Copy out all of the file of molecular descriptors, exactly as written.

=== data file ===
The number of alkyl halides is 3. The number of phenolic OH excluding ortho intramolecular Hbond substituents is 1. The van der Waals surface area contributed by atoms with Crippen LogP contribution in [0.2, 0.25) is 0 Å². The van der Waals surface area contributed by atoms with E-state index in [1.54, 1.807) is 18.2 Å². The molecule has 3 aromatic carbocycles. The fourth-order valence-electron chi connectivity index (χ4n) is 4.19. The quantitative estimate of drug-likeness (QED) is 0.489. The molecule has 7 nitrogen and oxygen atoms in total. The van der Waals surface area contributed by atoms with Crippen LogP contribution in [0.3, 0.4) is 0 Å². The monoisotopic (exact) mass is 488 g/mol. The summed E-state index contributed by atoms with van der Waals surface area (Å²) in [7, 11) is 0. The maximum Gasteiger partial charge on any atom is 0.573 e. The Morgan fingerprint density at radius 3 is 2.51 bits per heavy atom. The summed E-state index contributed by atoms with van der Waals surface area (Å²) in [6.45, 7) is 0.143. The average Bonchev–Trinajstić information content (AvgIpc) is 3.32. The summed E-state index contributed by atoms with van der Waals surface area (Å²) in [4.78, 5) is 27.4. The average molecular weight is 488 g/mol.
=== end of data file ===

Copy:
The number of alkyl halides is 3. The number of phenolic OH excluding ortho intramolecular Hbond substituents is 1. The van der Waals surface area contributed by atoms with Crippen LogP contribution in [0.2, 0.25) is 0 Å². The van der Waals surface area contributed by atoms with E-state index in [1.54, 1.807) is 18.2 Å². The molecule has 3 aromatic carbocycles. The fourth-order valence-electron chi connectivity index (χ4n) is 4.19. The quantitative estimate of drug-likeness (QED) is 0.489. The molecule has 7 nitrogen and oxygen atoms in total. The van der Waals surface area contributed by atoms with Crippen LogP contribution in [0.3, 0.4) is 0 Å². The monoisotopic (exact) mass is 488 g/mol. The summed E-state index contributed by atoms with van der Waals surface area (Å²) in [7, 11) is 0. The maximum Gasteiger partial charge on any atom is 0.573 e. The Morgan fingerprint density at radius 3 is 2.51 bits per heavy atom. The summed E-state index contributed by atoms with van der Waals surface area (Å²) in [6.45, 7) is 0.143. The average Bonchev–Trinajstić information content (AvgIpc) is 3.32. The summed E-state index contributed by atoms with van der Waals surface area (Å²) in [4.78, 5) is 27.4. The average molecular weight is 488 g/mol.